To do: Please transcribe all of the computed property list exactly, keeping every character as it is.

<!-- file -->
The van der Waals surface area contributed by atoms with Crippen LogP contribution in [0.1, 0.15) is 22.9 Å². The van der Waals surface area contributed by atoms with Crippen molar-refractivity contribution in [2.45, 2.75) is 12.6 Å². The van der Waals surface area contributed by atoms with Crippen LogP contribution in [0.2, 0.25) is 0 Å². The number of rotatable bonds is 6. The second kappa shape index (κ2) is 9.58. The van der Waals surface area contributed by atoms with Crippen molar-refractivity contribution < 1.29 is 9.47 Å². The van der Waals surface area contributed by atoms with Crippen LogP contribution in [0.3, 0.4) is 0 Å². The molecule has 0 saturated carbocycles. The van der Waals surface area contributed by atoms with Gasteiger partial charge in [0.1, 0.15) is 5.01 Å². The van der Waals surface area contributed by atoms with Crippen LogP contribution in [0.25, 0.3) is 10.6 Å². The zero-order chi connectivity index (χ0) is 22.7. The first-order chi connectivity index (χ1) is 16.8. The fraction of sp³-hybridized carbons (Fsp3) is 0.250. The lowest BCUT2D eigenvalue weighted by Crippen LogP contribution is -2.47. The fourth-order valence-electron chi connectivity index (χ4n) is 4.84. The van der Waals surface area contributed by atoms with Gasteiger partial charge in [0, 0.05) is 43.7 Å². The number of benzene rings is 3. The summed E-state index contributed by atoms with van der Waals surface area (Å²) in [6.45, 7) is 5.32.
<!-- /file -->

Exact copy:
The van der Waals surface area contributed by atoms with Crippen LogP contribution in [0.1, 0.15) is 22.9 Å². The van der Waals surface area contributed by atoms with Crippen molar-refractivity contribution in [2.45, 2.75) is 12.6 Å². The van der Waals surface area contributed by atoms with Crippen LogP contribution in [0.2, 0.25) is 0 Å². The number of rotatable bonds is 6. The second kappa shape index (κ2) is 9.58. The van der Waals surface area contributed by atoms with Crippen molar-refractivity contribution < 1.29 is 9.47 Å². The van der Waals surface area contributed by atoms with Crippen LogP contribution in [0.3, 0.4) is 0 Å². The molecule has 0 saturated carbocycles. The van der Waals surface area contributed by atoms with Gasteiger partial charge in [0.1, 0.15) is 5.01 Å². The van der Waals surface area contributed by atoms with Crippen LogP contribution in [0.25, 0.3) is 10.6 Å². The zero-order chi connectivity index (χ0) is 22.7. The first-order chi connectivity index (χ1) is 16.8. The fraction of sp³-hybridized carbons (Fsp3) is 0.250. The lowest BCUT2D eigenvalue weighted by Crippen LogP contribution is -2.47. The fourth-order valence-electron chi connectivity index (χ4n) is 4.84. The van der Waals surface area contributed by atoms with Gasteiger partial charge in [0, 0.05) is 43.7 Å². The number of benzene rings is 3. The summed E-state index contributed by atoms with van der Waals surface area (Å²) in [6.45, 7) is 5.32.